Is there a general anti-avoidance rule (GAAR) and, if so, how is it applied by the tax authority? Eg is the enforcement of the GAAR commonly litigated, is it raised by tax authorities in negotiations only, etc?
Tax (2nd Edition)
Yes, a general anti-avoidance rule is regulated under Romanian law and it is applied by the tax authorities in cases where the economic reality of the verified transactions is challenged. In addition, the tax authorities are compelled to refer the tax disputes to the criminal investigation authorities – whenever the transactions performed by the taxpayer were “suspected” by the tax inspectors as being fraudulent. Moreover, in light of Anti-Tax Avoidance Directive (ATAD) provisions, additional measures will be set against tax avoidance practices that directly affect the functioning of the internal market. In this framework, special attention must be paid to any aspects which may trigger suspicions of criminal offenses being committed by the taxpayer.
Again, we have limited our response to income tax. Australia has a number of income tax GAARs, which apply to:
- Schemes to obtain an income tax benefit;
- Dividend stripping;
- Imputation benefit schemes;
- Multinational anti-avoidance (i.e. the MAAL); and
- Diverted profits (i.e. the DPT).
The most commonly applied GAAR is the GAAR which applies where there is a scheme that gives rise to an income tax benefit and it can be concluded, on an objective analysis, that a person or persons entered into or carried out the whole or a part of the scheme, for the sole or dominant purpose of enabling the taxpayer to obtain the tax benefit.
The GAAR is commonly raised by the ATO in negotiations and often litigated.
The ATO has internal procedures designed to ensure that the Commissioner applies the GAAR in a consistent and coherent fashion. The most important of these procedures is the ATO’s “General Anti-Avoidance Rules” (GAAR) Panel. The GAAR Panel is an internal ATO advisory body, comprised of senior ATO officers and business and professional people external to the ATO who are invited to participate. Where an ATO officer or audit team proposes to apply a GAAR to an arrangement, the matter will be considered by the GAAR Panel which will provide advice and recommendations to the officer or team on how they ought to proceed. However, the final decision on whether to apply the GAAR still rests with the relevant officer or team charged with responsibility for the matter. The ATO officer or team seeking to apply the GAAR must appear before the GAAR Panel and the taxpayer will also be extended an invitation to appear and provide submissions.
In recent years, the Australian government has sought to strengthen the GAAR by introducing two new elements specifically targeted at multinational enterprises – the MAAL and the DPT.
The MAAL commenced on 1 January 2016 and applies to schemes entered into by SGEs that avoid having a taxable presence in Australia.
The DPT commenced on 1 July 2017 and applies to SGEs to ensure the economic substance of their activities in Australia is properly taxed and profits are not diverted offshore. The DPT applies a penalty rate of 40% to any profit deemed to be diverted.
As the MAAL and the DPT have only just been introduced, they have not been the subject of litigation.
The general anti-abuse rule applicable in France is the 'abus de droit' (abuse of law). It allows the FTA to disregard or disqualify any legal transaction if it is deemed to be abusive from a tax perspective - i.e. (i) simulation or (ii) in contradiction with the spirit of the law and solely motivated by the avoidance or mitigation of tax liabilities. It covers all direct and indirect taxes applicable in France.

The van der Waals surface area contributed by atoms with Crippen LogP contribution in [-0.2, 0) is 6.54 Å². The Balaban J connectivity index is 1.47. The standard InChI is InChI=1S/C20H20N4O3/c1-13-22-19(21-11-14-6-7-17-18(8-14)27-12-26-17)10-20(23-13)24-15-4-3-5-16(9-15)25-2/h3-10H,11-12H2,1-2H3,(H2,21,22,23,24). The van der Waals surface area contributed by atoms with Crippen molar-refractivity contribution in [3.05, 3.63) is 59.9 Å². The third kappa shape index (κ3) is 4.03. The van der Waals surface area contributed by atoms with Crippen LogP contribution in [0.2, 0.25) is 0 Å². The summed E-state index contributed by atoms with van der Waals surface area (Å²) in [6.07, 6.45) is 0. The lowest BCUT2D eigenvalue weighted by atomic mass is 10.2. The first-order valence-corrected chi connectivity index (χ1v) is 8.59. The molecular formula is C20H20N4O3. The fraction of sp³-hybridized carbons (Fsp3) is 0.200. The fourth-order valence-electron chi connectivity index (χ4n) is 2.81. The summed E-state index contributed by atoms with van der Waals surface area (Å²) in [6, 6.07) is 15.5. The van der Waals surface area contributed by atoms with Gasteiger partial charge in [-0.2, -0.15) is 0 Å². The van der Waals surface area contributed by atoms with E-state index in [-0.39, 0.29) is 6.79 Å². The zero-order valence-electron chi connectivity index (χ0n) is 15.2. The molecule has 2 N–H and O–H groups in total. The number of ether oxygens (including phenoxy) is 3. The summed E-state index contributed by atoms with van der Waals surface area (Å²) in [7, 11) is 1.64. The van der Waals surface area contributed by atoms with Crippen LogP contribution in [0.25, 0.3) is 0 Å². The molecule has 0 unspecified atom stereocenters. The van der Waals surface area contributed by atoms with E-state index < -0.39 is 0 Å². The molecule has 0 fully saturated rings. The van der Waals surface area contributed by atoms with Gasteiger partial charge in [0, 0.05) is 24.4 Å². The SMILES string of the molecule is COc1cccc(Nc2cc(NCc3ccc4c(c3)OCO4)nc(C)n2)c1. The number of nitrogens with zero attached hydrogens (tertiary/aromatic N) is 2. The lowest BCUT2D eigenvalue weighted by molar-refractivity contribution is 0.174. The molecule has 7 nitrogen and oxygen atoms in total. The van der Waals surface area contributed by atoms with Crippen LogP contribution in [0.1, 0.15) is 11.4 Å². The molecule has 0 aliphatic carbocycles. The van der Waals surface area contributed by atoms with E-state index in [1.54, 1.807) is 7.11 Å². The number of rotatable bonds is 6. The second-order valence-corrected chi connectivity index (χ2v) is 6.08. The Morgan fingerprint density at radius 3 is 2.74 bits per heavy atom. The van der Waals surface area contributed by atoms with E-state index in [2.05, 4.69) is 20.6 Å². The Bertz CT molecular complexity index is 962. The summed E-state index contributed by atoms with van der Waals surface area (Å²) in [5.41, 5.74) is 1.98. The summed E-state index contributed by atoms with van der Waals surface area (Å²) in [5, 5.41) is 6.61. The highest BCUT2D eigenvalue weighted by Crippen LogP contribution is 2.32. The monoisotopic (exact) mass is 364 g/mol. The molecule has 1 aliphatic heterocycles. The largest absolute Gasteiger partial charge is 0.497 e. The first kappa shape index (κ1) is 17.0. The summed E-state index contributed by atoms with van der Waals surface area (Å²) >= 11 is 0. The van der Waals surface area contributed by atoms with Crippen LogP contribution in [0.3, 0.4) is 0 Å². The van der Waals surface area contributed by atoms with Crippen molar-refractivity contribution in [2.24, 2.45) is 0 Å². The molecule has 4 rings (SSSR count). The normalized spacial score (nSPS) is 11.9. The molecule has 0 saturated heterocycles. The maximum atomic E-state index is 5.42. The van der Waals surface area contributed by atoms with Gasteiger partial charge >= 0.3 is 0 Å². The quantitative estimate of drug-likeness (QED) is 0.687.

It is not only raised in negotiation but commonly litigated since the French tax position is not always followed by the judges. If the FTA bring a claim under the GAAR, either the taxpayer or the FTA can choose to go before a 'Comité de l’abus de droit fiscal' (Committee for anti-abuse of tax law), which is an independent committee that will review the case. Its review is not binding but the burden of proof remains with the FTA if the review is in favour of the taxpayer's position. Penalties are increased to 40% in case of abuse of law and can reach 80% in case of tax fraud.
A GAAR was incorporated into the Income Tax Act in 1988 with the stated intention of curbing abusive tax avoidance transactions and preserving the fairness of the Canadian tax system.
In general terms, the GAAR provides that if a transaction results in a tax benefit (including the reduction, avoidance or deferral of taxes), and the primary purpose of the transaction was to obtain the benefit, and if the transaction results directly or indirectly in a misuse or abuse of the provisions of the legislation, the transaction itself may be invalidated. The CRA has since applied the GAAR to a wide variety of transactions and the issue has been heavily litigated, with most cases turning on the question of whether there is a “misuse or abuse.” The CRA has also increasingly resorted to the GAAR to establish a secondary basis for assessing.
Where a CRA auditor proposes to issue an assessment based on the GAAR, the file must first be reviewed by the CRA’s Abusive Tax Avoidance and Technical Support Division. The Division may then decide to refer the matter to the CRA’s GAAR Committee, comprised of representatives of the CRA, the Department of Finance and the Department of Justice, for its recommendation as to the GAAR’s application. As of late 2016, the Committee had reviewed more than 1300 cases and determined that the GAAR applied in approximately 80% of them.